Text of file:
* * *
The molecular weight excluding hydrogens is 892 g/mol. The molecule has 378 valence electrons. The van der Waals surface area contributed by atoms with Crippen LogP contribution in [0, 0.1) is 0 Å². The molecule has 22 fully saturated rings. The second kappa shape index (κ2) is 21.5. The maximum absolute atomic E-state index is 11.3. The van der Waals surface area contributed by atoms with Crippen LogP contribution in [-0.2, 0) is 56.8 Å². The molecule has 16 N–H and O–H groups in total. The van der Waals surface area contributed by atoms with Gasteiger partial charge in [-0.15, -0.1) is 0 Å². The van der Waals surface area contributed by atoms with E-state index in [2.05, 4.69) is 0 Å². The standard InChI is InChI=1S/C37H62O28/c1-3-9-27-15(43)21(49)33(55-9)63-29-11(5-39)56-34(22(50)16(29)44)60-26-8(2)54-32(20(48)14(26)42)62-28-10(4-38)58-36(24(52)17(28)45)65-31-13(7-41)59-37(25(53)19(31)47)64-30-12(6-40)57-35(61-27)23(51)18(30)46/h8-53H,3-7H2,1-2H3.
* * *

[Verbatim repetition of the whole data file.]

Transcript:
The molecular weight excluding hydrogens is 892 g/mol. The molecule has 378 valence electrons. The van der Waals surface area contributed by atoms with Crippen LogP contribution in [0, 0.1) is 0 Å². The molecule has 22 fully saturated rings. The second kappa shape index (κ2) is 21.5. The maximum absolute atomic E-state index is 11.3. The van der Waals surface area contributed by atoms with Crippen LogP contribution in [-0.2, 0) is 56.8 Å². The molecule has 16 N–H and O–H groups in total. The van der Waals surface area contributed by atoms with Gasteiger partial charge in [-0.15, -0.1) is 0 Å². The van der Waals surface area contributed by atoms with E-state index in [2.05, 4.69) is 0 Å². The standard InChI is InChI=1S/C37H62O28/c1-3-9-27-15(43)21(49)33(55-9)63-29-11(5-39)56-34(22(50)16(29)44)60-26-8(2)54-32(20(48)14(26)42)62-28-10(4-38)58-36(24(52)17(28)45)65-31-13(7-41)59-37(25(53)19(31)47)64-30-12(6-40)57-35(61-27)23(51)18(30)46/h8-53H,3-7H2,1-2H3.